MOSCOW (AFP) – Russia’s emergency midnight move to raise interest rates to 17 per cent failed on Tuesday to arrest the ominous slide of the ruble as the currency set a new all-time record after a brief rally.
The ruble weakened to nearly 67 rubles against the dollar after bouncing back briefly to 61 rubles earlier Tuesday following the central bank’s move to hike interest rates from 10.5 per cent to halt the collapse of the ruble.
The ruble has now lost half its value since the start of the year amid collapsing oil prices and Western sanctions over Russia’s support for the separatist uprising in eastern Ukraine.
The collapse of the ruble reflects what many economists call a crisis of confidence in the Russian economy amid the Kremlin’s confrontation with the West.
The worsening economic outlook presents a serious challenge for President Vladimir Putin, whose social compact with Russians has been based on years of economic stability and relative prosperity.
“This is a major problem: the government obviously is not keeping up with the negative consequences of political decisions,” said Nikolai Petrov, a professor at the Moscow-based Higher School of Economics.
“It is important not to allow the panic to spread among people.”
While many Russians say the impact of the ruble collapse has yet to sink in, others say they are in a state of shock.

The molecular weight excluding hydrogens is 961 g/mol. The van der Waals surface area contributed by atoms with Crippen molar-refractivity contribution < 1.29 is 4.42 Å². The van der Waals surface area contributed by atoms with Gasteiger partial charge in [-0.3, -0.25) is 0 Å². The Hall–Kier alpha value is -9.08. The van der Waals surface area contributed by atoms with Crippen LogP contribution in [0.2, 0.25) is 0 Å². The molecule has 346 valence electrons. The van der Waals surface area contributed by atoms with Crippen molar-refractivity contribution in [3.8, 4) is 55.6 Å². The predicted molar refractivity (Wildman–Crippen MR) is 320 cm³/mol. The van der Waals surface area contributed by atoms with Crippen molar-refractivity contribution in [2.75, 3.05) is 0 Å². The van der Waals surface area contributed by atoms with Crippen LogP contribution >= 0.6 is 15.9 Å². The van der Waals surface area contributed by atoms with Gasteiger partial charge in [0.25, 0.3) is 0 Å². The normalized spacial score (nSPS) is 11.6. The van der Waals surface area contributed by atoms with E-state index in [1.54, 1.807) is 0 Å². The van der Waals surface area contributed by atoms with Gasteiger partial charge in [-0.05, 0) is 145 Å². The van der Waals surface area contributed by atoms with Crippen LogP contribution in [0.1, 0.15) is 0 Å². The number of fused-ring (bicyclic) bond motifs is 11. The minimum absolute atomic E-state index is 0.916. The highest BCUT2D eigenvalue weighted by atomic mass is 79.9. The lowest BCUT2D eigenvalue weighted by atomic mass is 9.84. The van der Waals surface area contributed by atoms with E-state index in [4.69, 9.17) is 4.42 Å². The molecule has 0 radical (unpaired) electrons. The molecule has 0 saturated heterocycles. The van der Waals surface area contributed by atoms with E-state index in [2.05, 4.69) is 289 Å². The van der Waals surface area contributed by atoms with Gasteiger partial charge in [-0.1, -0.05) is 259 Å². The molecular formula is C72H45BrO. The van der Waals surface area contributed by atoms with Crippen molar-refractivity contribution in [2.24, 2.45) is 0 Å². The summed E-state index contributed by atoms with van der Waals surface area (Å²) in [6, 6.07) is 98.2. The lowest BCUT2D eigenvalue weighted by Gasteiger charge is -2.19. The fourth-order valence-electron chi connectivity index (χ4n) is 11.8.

“The economic situation of the past few months has been worrisome and stressful. But what happened yesterday is a catastrophe,” Yulia Kirillova, 43, told AFP in Saint Petersburg on Tuesday.
“I did not sleep last night, thinking about what to do. My business is on its deathbed. Yesterday’s drop has shown that the situation is deteriorating, that it’s unclear what to expect and there’s no bottom.”
The Russian currency hit a low of 64.4 rubles on Monday night, sliding 9.5 per cent in a single day, its largest one-day fall since the 1998 crisis.
The slide came as the bank warned that low oil prices could trigger a contraction of nearly five percent next year.
Half of Russia’s revenues come from oil and gas, and the drop in the price of crude oil by half in the past six months has had a major impact on the country’s economy.
Economists are increasingly concerned over Russia’s economic outlook and the authorities’ apparent reluctance to change tack over the Ukraine crisis as the economy heads into recession. Putin has so far dismissed economic trouble as temporary.
Russian Central Bank Governor Elvira Nabiullina sought to put on a brave face, suggesting that the Russian currency would bounce back.